There Are Some Things People Say That I Just Can’t Even Deal With

Let me stop you right there.

I am generally a patient person, but there are some things that people say that just kill me, and my only thought is “I just can’t.” Here are some of those things.

“I haven’t seen my boyfriend/girlfriend for like a week, and it’s been horrible.”
I totally get it. When you’re in love with someone, it’s hard to be away from them. I mean anyone who says this no disrespect, but as someone who’s been in a LDR, I really have trouble having sympathy. I’m sure someone who hasn’t seen their boyfriend for over a year would scoff at my two-month stints, but still. I would be delighted to see Brandon every week during the school year.

OMG I can't even

“You’re really short.”
Wait, what? I’m actually from an Elvish village where everyone is four feet fall, and I’m a giant. I never realized I wasn’t the same height as normal humans. In all actuality, this doesn’t make me super mad, but it just confuses me. I don’t know why everyone feels the need to tell me this. Yes, I am also blonde. Thank you for sharing.

“…until you have a family someday.”
It’s amazing when you’re a woman how many people are eager to put an expiration date on your career, like I’m going to do this whole “career woman” thing for like five years, then have a family and never return to the work force. If you decide to be a career woman or a stay-at-home mom, either way you’re making a great decision, but I can’t deal with adults who assume I am going to be a stay-at-home mom because that is what women do. I might do that someday, but I might also keep my career. My gender has nothing to do with my decision.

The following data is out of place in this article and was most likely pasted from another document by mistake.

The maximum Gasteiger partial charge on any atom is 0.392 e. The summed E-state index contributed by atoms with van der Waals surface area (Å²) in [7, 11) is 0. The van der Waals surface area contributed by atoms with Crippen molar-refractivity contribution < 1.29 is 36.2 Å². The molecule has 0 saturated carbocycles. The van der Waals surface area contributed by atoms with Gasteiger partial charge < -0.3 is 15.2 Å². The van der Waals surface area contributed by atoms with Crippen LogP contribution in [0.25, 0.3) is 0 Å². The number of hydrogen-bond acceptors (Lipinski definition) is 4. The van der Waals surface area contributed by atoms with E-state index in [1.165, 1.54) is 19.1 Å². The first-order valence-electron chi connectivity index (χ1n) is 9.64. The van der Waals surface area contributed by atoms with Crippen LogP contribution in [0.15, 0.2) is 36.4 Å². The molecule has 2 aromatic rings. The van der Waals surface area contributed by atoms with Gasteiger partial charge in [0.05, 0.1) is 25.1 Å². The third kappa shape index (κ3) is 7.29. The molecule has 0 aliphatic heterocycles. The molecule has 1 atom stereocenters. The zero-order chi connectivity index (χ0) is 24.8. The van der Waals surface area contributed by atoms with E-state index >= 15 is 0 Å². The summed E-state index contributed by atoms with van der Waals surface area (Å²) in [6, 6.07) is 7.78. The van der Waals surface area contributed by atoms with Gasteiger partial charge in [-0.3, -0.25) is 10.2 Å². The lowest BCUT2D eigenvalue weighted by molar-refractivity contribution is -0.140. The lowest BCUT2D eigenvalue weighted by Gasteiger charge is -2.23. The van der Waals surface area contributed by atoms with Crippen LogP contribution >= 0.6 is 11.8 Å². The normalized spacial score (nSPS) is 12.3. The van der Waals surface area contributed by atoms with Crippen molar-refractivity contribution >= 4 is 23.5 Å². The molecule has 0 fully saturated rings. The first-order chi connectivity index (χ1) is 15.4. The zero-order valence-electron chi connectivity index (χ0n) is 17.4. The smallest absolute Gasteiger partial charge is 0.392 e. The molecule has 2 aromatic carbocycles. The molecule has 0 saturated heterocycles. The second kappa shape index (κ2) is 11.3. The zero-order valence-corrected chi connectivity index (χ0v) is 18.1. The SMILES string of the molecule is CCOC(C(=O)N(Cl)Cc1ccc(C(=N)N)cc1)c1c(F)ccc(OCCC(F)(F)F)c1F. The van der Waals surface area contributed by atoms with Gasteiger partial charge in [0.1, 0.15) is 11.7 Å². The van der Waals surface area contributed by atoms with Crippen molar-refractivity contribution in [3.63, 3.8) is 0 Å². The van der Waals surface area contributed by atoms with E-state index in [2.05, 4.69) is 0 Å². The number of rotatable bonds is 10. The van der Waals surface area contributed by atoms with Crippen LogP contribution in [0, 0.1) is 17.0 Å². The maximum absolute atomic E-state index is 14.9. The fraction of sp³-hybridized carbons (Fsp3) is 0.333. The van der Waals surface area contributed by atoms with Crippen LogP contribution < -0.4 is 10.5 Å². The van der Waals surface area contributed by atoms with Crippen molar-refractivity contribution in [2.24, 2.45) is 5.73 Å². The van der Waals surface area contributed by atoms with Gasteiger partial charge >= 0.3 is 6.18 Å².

You're really serious, aren't you?

“I quit _______ because I couldn’t get along with ______.”
I feel like this is an excuse people my age love to use. “I quit my job because I couldn’t get along with my boss.” “I quit college because my professors were jerks.” Sometimes these statements have validity, but I feel like people my age sometimes fail to take responsibility for their own actions. There are unpleasant people in life, and how you handle them is within your control. Blaming others’ actions for your own is not an excuse.


“Are you a midget?”
I’ve only gotten this once in my life, but I felt it was worth adding. I don’t really think an explanation is needed of why this makes me SMH.

Cut it out.
“She/he should just lose some weight.”
Weight issues are often so much more than meets the eye. Mental and emotional issues, heredity, and other factors can contribute to someone’s weight. For some people, losing weight or maintaining a reasonable weight is about a lot more than just cutting out eating cake. Assuming that weight gain is linked to the person doing something bad or wrong is unfair, and we probably shouldn’t be judging anyway. I’ve had a couple of issues with my own body image in the past, and so this one especially bothers me, especially when it comes from someone who has never had to worry about their weight.

Are there any things people say that you can’t deal with?

Xoxo, Taylor

A Rebel Without A Cause

No one usually thinks of me as a rule breaker. I was the kid in first grade who woke up out of a dead sleep and began crying because I realized my library book was a day overdue. That’s how much of a rule-abiding citizen I am. But what’s wrong with that? Rules are made for a reason. They are meant to keep the fabric of society from unraveling completely. Needless to say, when I do break the rules, I break them in the least intense manner possible.

Here are a list of some of my offenses against society:

– I don’t pull and peel “pull and peel Twizzlers.”
– When I was in high school, my idea of ditching was calling my mom and having her excuse me so I could go to Starbucks.
– Sometimes I don’t use caution on wet floors that have the little caution cone up.
– I pull out my cellphone in dark movie theaters, even when they tell me not to.
– I swim less than 30 minutes after I eat.